Making a Difference and a Living
High Rewards and Employability in Secondary Special Education
If you’re a teacher and passionate about helping everyone to realize their potential, adding an endorsement to teach secondary special education might be your ticket to guaranteed employment
It’s a powerful combination: personal satisfaction, necessary work and increased job security. With an exceptional 96 percent employment rate for students who recently completed the Certificate in Secondary Special Education Endorsement, working alumni and instructors alike are beaming.
School districts and principals need teachers who can multitask. With multiple teaching endorsements you’re more employable and likelier to keep that job after landing it by filling different needs for budget-crunching schools.
Also rewarding for those called to teach: the process of learning to meet all students wherever they are makes anyone a much better teacher.
Civil Rights in Action: Diverse Ways to Learn for Diverse Students
Discovering how to reach everyone where they are is key. It’s in this sacred space where learning happens, when “light bulb moments” occur and the joy of teaching lights up both teacher and student.
We are increasingly celebrating and accommodating differences between individuals, instead of labeling deficits. Special needs students who were previously cloistered away are now integrated into classrooms where possible. A new generation of parents wants to know what their children can do, and how they can lead rewarding, independent lives contributing to society.
Best practices for the inclusive classroom model include:
- Multiple teaching methods for diverse students
- Different ways to engage all students with individual needs
- Diverse ways for students to demonstrate their knowledge and learning, in ways that work for them
“Different needs are a fascinating challenge, not a burden,” says Laura Rothenberger, director and instructor for the Certificate in Secondary Special Education Endorsement and teaching associate for the University of Washington College of Education. “Most of our special education teachers really love the puzzle: how do I reach each person? They also amaze me with their collective will for service and desire to drive political change, education reform and awareness.”
Rothenberger is a passionate advocate for her certificate students, too. She is emotionally connected to these issues, and she’s a powerful mentor for students and alumni, connecting them to support, resources and jobs.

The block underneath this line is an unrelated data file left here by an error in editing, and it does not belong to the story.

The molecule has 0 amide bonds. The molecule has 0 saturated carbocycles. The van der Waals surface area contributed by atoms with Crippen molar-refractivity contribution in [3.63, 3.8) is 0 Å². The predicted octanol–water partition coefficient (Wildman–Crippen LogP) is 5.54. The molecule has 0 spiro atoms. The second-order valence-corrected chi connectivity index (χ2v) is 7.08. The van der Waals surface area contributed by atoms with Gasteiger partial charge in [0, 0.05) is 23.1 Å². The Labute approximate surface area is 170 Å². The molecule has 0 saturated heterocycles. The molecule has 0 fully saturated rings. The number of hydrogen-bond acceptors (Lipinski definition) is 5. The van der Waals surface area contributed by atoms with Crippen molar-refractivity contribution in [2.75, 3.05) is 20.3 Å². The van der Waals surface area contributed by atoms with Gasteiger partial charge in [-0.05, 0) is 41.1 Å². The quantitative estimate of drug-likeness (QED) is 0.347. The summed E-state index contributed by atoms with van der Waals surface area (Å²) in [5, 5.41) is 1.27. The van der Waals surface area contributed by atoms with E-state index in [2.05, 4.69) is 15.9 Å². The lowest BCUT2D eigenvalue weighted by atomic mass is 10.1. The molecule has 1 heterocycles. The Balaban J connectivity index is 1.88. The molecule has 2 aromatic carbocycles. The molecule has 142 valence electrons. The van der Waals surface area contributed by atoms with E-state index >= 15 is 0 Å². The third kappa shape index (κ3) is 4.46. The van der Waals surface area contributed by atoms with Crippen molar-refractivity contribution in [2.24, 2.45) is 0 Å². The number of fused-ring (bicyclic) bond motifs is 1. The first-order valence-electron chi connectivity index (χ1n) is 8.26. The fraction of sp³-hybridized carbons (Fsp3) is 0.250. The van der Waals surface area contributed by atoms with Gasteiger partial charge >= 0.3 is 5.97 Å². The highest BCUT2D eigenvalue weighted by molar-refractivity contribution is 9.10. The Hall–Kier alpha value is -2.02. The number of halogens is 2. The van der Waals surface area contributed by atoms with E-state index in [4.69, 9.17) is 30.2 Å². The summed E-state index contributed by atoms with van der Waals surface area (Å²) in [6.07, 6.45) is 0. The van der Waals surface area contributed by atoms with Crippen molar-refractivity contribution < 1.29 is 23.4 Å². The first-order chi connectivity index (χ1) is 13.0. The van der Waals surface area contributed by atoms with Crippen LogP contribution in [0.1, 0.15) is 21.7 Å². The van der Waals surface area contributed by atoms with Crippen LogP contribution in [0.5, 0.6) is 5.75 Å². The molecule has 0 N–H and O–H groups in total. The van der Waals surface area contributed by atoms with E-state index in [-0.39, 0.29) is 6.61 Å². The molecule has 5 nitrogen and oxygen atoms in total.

Become a Better Teacher and Advocate
The program is available to certificated secondary teachers (grades 6–12), both novice and experienced, and allows them to add an endorsement in special education, earned in three quarters. Adding these skills to content area knowledge builds the powerhouse multitasker needed in today’s classroom and sought by schools.
For new teachers, the added endorsement helps to land a first job. Seasoned teachers can add to their offerings, a possible insurance policy against cutbacks. Both become better teachers by learning:
- Legislative, due process and case law guidelines for special education
- Referral process, and standardized and curriculum-based assessments
- How to develop Individual education programs
- Functional behavioral assessments and behavior intervention plans
- Positive behavior intervention support systems
A Grad Returns to His Middle School to Teach
For new secondary special education teacher Mark Heald, the journey back to his own middle school wasn’t clear at the time. The Seattle native attended the Wedgwood neighborhood’s Eckstein Middle School as a boy. After high school the ardent Husky fan began studies at the University of Washington.
He enjoyed so many different courses and areas of study that he was finally prompted by the UW to declare his undergraduate major. Some soul-searching led him to a favorite mentor he admired – a high school teacher and basketball coach. He discovered he wanted to teach.
Heald earned his master’s degree in education from the UW, with endorsements in history and social studies. “I realized I wanted to also add a special education endorsement, because there is low need for social studies teachers in this economy. I thought the added endorsement would help me get a job. While in the certificate program, I also fell in love with teaching special needs students.”
“I get to work with kids one-to-one, and I can make a bigger difference. It’s great to witness their ‘aha' moments. It’s the best feeling, to know because of my work they learned something.”
Heald just finished his certificate program last summer. He was hired for his first teaching job while finishing the program, along with most of his certificate peers. He loves the idea of giving back, and returned to teach at Eckstein where he attended just a few years ago.
A Day in the Life
Heald enjoys rewarding and challenging duties as a first-year special education teacher:
- Supports 20 students on his case load: he modifies instruction, and liaisons between students, their parents, other content teachers, the school and other resources
- Co-teaches with other content teachers to adapt the classroom for special needs
- Teaches a study skills class for seven students, providing what they need to succeed
“I saw poverty and disadvantage growing up. My mom, who is Mexican, helped me learn it’s important to give back to those who are less fortunate. I’m learning through my work in special education how to be a better teacher, and to be an advocate for everyone, regardless of where they start from. At this moment I can’t imagine doing anything else.”
For more information on the nine-month Certificate in Secondary Special Education Endorsement please visit www.pce.uw.edu/certificates/special-education-endorsement.html or call the program at 206-685-8936, or toll free 888-469-6499.